The most absurdly exhilarating action sequence of 2016 occurs near the end point of “Weiner,” the wildly entertaining documentary about the second fall of Congressman Anthony Weiner. It is Election Night, and Weiner has just lost the New York mayor’s race in grand fashion, garnering less than 5 percent of the vote.
These results, of course, reflect the latest scandal to engulf his political and personal life. Two years after his initial sexting scandal, at the height of his surging campaign, came new examples of explicit online activity, some involving the wonderfully named Sydney Leathers.
She came forward with a battery of wild tales, including phone sex as much as five times a day. This occurred just as Congressman Weiner’s wife, Huma Abedin, gave birth to the couple’s first child.
Accusations, photographs, shouting and tears culminate on Election Night, as Weiner is about to arrive at a Manhattan venue for his concession speech. Of course, there’s trouble. Leathers – given the code name “Pineapple” by Weiner staffers – is there, and with camera running is ready to confront the man she’s never met face to face.
A plan is crafted that involves cutting through the McDonald’s next door. Weiner and his wife are rushed into the home of the Big Mac as if fleeing a thunderstorm, while Leathers, clad in a skin-tight red dress and heels, runs after them.
I’m not sure a single sequence could better capture the chaos of Weiner’s fall from grace. Thankfully, directors Josh Kriegman and Elyse Steinberg were there to capture it all.
In doing so, the filmmakers have created a stunning document of modern political life and social-media-fueled celebrity. It’s a strange, messy, ugly world, but one populated in this case by the startlingly real Weiner and Abedin.
As the film’s opening demonstrates, the world of online media made Weiner a star following an epic anti-GOP rant. He became a rising Democratic star, but the first sexting scandal made short work of that.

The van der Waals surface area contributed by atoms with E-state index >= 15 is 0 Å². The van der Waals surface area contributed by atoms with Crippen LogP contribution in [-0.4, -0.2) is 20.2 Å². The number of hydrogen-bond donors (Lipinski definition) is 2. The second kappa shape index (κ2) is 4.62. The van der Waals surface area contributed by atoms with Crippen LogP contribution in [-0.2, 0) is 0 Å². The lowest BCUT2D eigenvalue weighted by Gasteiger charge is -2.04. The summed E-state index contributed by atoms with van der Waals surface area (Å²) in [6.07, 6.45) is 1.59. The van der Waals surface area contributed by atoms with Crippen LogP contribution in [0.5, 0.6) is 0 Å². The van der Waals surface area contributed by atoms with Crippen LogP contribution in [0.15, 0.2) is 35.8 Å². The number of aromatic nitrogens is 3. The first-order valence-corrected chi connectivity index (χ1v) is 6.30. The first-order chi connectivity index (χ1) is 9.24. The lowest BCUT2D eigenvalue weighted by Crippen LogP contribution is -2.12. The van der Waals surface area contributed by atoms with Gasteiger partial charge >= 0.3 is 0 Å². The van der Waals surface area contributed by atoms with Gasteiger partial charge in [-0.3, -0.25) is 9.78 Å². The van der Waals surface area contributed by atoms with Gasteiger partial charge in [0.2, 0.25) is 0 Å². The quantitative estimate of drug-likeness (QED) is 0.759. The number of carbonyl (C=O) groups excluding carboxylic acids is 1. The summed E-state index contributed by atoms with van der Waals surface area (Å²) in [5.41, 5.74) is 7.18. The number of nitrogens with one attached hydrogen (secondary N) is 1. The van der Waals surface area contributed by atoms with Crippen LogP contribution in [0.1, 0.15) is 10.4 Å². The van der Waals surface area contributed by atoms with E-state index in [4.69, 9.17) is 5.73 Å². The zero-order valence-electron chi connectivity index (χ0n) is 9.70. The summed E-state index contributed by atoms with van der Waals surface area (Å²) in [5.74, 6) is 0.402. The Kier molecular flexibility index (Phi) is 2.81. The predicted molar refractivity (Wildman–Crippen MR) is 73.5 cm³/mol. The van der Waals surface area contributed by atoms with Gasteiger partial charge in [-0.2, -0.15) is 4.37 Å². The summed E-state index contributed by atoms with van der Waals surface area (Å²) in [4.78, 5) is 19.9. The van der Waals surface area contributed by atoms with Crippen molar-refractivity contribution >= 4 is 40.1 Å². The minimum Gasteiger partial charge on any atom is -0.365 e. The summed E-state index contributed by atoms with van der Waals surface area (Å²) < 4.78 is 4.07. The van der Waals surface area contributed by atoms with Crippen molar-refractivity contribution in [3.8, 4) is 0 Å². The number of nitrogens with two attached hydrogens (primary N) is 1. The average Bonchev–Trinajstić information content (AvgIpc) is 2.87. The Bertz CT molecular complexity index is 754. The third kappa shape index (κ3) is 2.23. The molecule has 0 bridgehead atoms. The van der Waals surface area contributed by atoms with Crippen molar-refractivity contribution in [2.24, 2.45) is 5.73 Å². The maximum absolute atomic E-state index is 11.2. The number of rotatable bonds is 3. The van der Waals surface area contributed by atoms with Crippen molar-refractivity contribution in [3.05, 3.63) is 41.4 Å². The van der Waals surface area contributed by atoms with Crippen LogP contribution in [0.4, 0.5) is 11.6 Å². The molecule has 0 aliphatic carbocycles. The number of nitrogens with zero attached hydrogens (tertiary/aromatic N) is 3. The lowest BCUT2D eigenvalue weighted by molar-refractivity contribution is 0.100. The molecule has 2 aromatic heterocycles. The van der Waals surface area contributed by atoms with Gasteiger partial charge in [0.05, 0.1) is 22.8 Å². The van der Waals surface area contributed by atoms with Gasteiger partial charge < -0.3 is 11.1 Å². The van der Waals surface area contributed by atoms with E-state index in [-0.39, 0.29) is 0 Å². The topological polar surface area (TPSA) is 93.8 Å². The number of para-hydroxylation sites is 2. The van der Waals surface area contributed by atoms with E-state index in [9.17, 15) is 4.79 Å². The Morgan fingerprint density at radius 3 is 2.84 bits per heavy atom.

However, his wife, longtime Hillary Clinton aide Abedin, stayed by his side. She also encouraged his attempt at political resurrection as a mayoral candidate.
Kriegman and Steinberg capture the couple’s closeness (Abedin to Weiner after a day of campaigning: “I’m not crazy about those pants”) and the still-lingering pain of the past few years. Body language experts will have a field day watching the interactions between husband and wife.
The first half-hour of “Weiner” shows the progress Weiner was making on the campaign trail, and a curious feeling envelops the viewer. You find yourself willing history to change. We know what happened, yet we’re all powerless to stop it.
No one was more powerless than Weiner. When the new sexting details emerge, the congressman seems to physically change from an energetic bundle of energy to a slumping, wide-eyed weirdo.
What follows is an at-times agonizing parade of terse interviews, sad news conferences, silent stares, and angry shouts, along with one of the most tense staff meetings I’ve seen on-screen. (The latter soundtrack also includes the sad cry of Weiner’s infant.)
It’s all car-crash fascinating. Yet it’s undeniably exhausting, too. Perhaps the film’s greatest success is that we understand how it felt to be in the center of the storm.
The worse things become, the farther Abedin (smartly) retreats from view, and the film becomes a tad less interesting. The poised, piercingly intelligent but clearly wounded Abedin is the film’s most intriguing character, and her absence wounds the film. Of course, it’s hard to blame her.
By the time Leathers emerges, it’s clear the race is over. Yet Weiner stayed in to the end. Why? It’s hard to say. Following a shouting match with an angry voter, an elderly man on the street asks a question on everyone’s mind: “Why didn’t he just walk away?”
That wouldn’t be Weiner. While Abedin is the most courageous and strong figure on screen, Weiner himself is not entirely unlikable. He’s the first to admit his idiocy, but it’s difficult to despise a man who responds to a giddy young fan’s comment that he wants to see the congressman’s Wikipedia page with “I would encourage you not to, actually.”
Moments like that make “Weiner” one of the most memorable political documentaries ever made.
3.5 stars (out of 4)
Featuring: Anthony Weiner, Huma Abedin, Sydney Leathers
Directors: Josh Kriegman, Elyse Steinberg
Running time: 96 minutes
Rated: R for language and some sexual material
The lowdown: A documentary examining disgraced New York Congressman Anthony Weiner’s mayoral campaign and the landscape of today’s political landscape.
When: Opens Friday at Dipson Amherst, Dipson Eastern Hills, Screening Room Cinema Cafe.